In part one of this review of our Youth Survey, Khalil Charles takes a look at the comments and opinions of the participants on varying subjects.
In general, the comments ranged from optimism and the feeling that there is hope for the future to rather despondent comments that envisages that Muslims will to be forced to leave the country or renounce the religion of Islam.
Despair – Limiting freedom fears about Government Terror Laws
The survey revealed that Muslims felt negative about the encroaching new government laws, which seeks to widen the definition of extremism. Commenting before last month’s announcement by the Home Secretary, Teresa May of the heightened vigilance to combat the threat of terrorist plots, a number of participants predicted that a rise in Islamophobia under right wing orientated governments would mean that in two generations, Muslims would be forced out of the UK or made to recant their belief in Islam.
Many felt that the attacks by the media and the government was relentless and increasing and were uncertain that future generations would be safe from discrimination or attacks.
“Anti-Islam and anti-Muslim sentiments and oppressive laws targeted only at Muslims are becoming more common each day and I fear for our future community, and for inter-community relations.”
Key organisations of concern mentioned included groups like Britain First and political parties such as UKIP. But there was also concern expressed about the reaction of Muslims in the UK that could lead to a polarisation of and a lack of integration between Muslims and the wider community.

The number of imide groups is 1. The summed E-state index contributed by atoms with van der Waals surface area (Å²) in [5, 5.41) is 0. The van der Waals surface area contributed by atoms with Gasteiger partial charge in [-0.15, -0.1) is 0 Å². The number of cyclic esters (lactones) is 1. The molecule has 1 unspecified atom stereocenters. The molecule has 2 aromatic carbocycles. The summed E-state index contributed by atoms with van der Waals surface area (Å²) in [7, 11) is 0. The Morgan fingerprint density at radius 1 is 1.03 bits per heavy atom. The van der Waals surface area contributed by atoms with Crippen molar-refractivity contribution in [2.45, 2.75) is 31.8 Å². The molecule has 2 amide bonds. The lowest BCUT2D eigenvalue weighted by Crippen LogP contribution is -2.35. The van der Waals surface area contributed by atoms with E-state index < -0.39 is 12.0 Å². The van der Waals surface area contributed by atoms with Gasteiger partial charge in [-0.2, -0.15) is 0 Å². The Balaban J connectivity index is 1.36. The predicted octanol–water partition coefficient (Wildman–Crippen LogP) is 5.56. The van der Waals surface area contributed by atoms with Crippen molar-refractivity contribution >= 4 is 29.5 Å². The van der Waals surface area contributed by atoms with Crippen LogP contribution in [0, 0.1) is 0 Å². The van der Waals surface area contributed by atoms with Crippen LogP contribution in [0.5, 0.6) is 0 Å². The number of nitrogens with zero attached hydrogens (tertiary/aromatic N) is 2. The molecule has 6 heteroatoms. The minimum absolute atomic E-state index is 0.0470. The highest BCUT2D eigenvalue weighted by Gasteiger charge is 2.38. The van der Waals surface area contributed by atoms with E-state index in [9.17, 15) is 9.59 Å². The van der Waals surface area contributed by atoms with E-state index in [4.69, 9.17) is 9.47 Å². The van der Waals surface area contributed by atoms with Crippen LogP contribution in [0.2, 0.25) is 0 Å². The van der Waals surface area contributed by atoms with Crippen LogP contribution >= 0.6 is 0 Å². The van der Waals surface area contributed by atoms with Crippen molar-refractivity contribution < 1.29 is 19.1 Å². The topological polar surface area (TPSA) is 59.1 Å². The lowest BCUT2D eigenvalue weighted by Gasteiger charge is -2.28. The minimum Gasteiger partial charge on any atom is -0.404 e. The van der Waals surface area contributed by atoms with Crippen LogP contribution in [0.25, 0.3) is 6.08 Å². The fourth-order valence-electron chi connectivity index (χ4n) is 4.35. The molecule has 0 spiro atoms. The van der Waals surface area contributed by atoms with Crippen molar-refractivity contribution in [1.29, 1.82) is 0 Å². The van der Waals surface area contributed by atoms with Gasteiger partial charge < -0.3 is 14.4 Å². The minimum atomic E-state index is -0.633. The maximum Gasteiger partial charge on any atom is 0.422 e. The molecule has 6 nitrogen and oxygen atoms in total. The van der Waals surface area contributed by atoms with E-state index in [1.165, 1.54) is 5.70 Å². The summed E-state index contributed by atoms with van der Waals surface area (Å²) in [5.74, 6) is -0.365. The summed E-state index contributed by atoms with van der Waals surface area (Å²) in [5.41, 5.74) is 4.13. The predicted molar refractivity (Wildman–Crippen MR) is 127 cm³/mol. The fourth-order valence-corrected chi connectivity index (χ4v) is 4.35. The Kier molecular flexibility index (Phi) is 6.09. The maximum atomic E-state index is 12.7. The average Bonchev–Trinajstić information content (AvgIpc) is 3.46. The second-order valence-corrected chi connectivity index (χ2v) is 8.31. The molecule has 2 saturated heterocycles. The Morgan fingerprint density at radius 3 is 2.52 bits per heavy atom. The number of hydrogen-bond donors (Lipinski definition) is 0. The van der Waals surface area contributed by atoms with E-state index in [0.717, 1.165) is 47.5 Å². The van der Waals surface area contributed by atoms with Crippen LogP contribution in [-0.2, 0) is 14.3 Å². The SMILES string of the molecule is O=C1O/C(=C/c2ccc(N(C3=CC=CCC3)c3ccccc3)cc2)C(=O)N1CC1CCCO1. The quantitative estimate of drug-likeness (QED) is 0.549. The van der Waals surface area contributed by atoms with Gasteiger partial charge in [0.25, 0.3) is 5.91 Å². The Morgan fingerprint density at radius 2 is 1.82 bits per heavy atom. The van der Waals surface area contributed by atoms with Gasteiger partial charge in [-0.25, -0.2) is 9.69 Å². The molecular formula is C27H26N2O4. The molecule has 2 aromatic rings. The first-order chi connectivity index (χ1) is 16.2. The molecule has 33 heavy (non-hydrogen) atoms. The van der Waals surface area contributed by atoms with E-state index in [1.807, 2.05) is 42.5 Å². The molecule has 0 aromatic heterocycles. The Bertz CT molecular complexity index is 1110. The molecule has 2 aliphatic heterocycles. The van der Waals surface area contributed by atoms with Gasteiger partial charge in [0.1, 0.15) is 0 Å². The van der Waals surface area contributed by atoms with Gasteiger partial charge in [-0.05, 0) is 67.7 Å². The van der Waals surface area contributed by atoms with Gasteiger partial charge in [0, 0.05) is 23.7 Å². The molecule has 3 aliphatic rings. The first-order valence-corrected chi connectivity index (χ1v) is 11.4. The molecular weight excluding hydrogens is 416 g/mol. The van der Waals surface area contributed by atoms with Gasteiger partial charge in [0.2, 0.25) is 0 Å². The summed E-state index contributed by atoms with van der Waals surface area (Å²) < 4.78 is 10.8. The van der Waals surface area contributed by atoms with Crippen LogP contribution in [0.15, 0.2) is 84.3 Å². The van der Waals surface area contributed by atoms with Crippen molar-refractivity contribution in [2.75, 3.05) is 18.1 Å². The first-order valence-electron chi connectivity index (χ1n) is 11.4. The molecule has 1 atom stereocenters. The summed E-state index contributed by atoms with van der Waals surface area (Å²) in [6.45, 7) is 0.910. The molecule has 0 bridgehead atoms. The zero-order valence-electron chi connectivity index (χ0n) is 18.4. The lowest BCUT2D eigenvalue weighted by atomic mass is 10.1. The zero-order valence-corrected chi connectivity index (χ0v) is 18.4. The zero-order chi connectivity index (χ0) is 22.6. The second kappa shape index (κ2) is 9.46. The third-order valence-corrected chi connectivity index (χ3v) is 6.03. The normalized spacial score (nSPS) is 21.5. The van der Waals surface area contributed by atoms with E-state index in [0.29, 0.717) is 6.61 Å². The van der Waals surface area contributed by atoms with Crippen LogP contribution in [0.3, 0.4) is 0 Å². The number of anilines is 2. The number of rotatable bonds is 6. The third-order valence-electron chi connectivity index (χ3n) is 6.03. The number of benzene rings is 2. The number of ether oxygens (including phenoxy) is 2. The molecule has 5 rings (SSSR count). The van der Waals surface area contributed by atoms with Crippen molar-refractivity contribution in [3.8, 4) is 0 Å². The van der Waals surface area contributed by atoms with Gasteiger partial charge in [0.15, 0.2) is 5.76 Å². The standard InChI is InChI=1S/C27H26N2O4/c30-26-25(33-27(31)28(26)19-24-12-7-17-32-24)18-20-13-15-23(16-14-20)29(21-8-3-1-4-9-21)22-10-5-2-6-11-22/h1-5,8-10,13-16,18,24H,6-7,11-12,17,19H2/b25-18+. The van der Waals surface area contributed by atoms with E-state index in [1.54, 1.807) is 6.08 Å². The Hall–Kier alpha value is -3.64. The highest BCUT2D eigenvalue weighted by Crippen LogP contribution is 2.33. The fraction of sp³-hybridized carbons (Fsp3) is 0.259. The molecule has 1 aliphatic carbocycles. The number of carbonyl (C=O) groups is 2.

“If a few more atrocities occur on British soil then public opinion could begin to shift quickly and then a permanent and unbridgeable gap could open up between the Muslim community and the rest, this does not necessarily mean civil unrest but could lead to a slow apartheid where people get on with their business with zero interaction with each other and the Muslims become a permanent underclass.”
That is echoed by those who felt that Muslims were being placed in a negative light and that Muslim youth are growing up in uncertain times; many felt under attack but felt that the Muslim community was too insular, isolated and disinterested in being truly British.
Hope: Positive change has happened Muslims need unity and united leadership
There was however, some who expressed optimism and called for unity and in particular a united leadership, Mohammed wrote:
“I am optimistic that we can make a positive change and contribute hugely and positively to the UK / EU society. However, a major social program is needed and most importantly, we need to unite under a single banner / leadership.”
It was also clear that the British Muslim community is a diverse one. Many identified the great concern that Muslims had for the affairs that were unfolding in their countries but felt that it was a distracting from the image of Muslims and this country and could explain the lack of unity that exists.
“We have a group of youth who are more educated and more integrated, and SOME scholars are more acquainted with the issues regarding Muslims and Muslim youth, yet a large contingent of the Muslim population is still living in Pakistan/Palestine/’back home’ (for lack of a better phrase)”
Others were enthusiasts about the financial and educational success the Muslims have attained despite the difficulties, which they felt would continue. They praise the great work of ‘dawah,’ which has increased the number of converts to Islam.
“It’s not all negative. There are some positives and reasons for hope. But there are concerns too. All in all uncertain best represents my view. It would have been (really) positive but concerned, especially with the way laws and politics have been played recently that threatens freedoms to specifically but indirectly the Muslims. However this only slightly cast a shadow over continuous success of the Muslim community in dawah.”
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Part 2: Takes a look in more details about the central issues facing Muslim’s today and the attitudes towards extremism and terror.